The Energy Efficiency (Private Rented Property England and Wales) Regulations 2015 have been in force since April 1st 2016. An EPC,  which is valid for 10 years, is required for all tenancies and, if not, a  fine of up to £200 could be payable and landlords or their     agents may be unable to  serve a section 21 Notice to gain possession at the end of a tenancy.

Private rented sector tenants, including those in longer term assured and regulated tenancies living in private rental property with EPC ratings of ‘F’ and ‘G,’ now have the right to request energy efficiency improvements such as insulation, cavity wall filling and new boilers. Landlords will then be legally obliged to bring the property up to at least an ‘E’ rating if there are no upfront costs.

Tenants could opt to pay for the works themselves although long leasehold covenants will have to be respected.

Landlords (or agents acting on their behalf) may qualify for a limited exemption of up to 5 years for the works where finance is not available through the Green Deal or grant funding, according to law firm Trowers and Hamlins, as quoted on the RICS website. Breaches of the regulations may attract a fine of £2,000 which could rise if non-compliance continues for 3 months or more. The Residential Landlords Association is concerned that from 2018 members who let out up to 330,000 older properties will have to pay between £1,800 and £5,000 each to comply.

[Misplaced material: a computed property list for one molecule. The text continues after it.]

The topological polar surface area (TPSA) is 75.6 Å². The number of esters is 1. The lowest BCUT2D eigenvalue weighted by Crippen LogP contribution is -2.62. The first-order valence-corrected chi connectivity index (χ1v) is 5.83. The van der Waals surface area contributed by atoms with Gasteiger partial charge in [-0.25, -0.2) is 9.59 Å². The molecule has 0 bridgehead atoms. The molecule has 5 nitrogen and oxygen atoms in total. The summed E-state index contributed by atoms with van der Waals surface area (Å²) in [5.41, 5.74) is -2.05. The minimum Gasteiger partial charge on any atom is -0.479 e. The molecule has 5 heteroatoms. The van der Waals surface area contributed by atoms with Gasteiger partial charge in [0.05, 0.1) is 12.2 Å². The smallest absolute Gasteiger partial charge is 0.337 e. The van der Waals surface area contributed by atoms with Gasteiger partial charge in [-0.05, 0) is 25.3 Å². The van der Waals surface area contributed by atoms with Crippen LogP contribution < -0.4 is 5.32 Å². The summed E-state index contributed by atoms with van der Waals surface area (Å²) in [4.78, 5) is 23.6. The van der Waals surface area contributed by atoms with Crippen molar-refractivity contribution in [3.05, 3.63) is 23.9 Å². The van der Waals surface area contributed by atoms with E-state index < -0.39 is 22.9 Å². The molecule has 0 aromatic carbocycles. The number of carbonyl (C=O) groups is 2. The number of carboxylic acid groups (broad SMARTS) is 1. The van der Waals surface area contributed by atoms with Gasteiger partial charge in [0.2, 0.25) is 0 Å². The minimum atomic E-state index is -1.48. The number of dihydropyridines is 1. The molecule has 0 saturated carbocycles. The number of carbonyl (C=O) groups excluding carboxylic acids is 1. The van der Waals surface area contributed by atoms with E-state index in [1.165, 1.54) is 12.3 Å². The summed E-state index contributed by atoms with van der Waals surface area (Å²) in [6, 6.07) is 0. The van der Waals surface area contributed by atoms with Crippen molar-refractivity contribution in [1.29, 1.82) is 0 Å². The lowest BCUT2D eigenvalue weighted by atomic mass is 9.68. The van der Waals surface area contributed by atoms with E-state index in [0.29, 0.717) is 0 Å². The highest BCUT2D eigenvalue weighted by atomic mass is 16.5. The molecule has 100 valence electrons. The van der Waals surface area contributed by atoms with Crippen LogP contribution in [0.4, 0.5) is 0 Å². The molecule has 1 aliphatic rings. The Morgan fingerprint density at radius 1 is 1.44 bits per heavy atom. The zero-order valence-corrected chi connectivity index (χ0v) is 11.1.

Although tenants should benefit from energy bill savings, costs incurred by landlords may be passed on in higher rents. It will be unlawful under Minimum Energy Efficiency Standards (MEES) to let out a property under a new tenancy with less than an ‘F’ or ‘G’ rating from April 2018.

By April 2020, all let properties must conform to a minimum ‘E’ rating (including previously existing tenancies) and, by 2030, a minimum ‘C’ rating will apply to all properties.
 
It seems planning for energy improvements sooner rather than later would be a good idea as landlords will be required to do so anyway in the not-too-distant future. Loft, external or cavity wall insulation for newer properties, ‘smart’ storage heaters and LED light bulbs are all good examples of cost-efffective measures which should improve energy efficiency and reduce bills in the longer term.

Although carrying out the work will place upward pressure on rents,  landlords are likely to improve the value of the property as well as  enjoy better relationships with present and future tenants.

Other landlord obligations - for homes in multiple occupation, consumer data and deposit protection, money laundering, health and safety,  electricity/ fixed wiring, plumbing and appliances, fire,  legionella, drugs (including cannabis farms), brothels etc have not gone away!
 
Breaches of these rules and/or failure to carry out annual maintenance or safety checks can result in criminal convictions for landlords or agents including manslaughter charges if, for instance, defects in heating systems are found to be dangerous.

Further information from chartered surveyor and ARLA-qualified letting agent Jeremy Leaf, who has been advising landlords and tenants on successfully renting and managing hundreds of properties as well as avoiding problems for over 30 years, would certainly be a great place to start!

Jeremy Leaf
A former RICS Residential Chairman and Independent North London Estate Agent
Winter 2016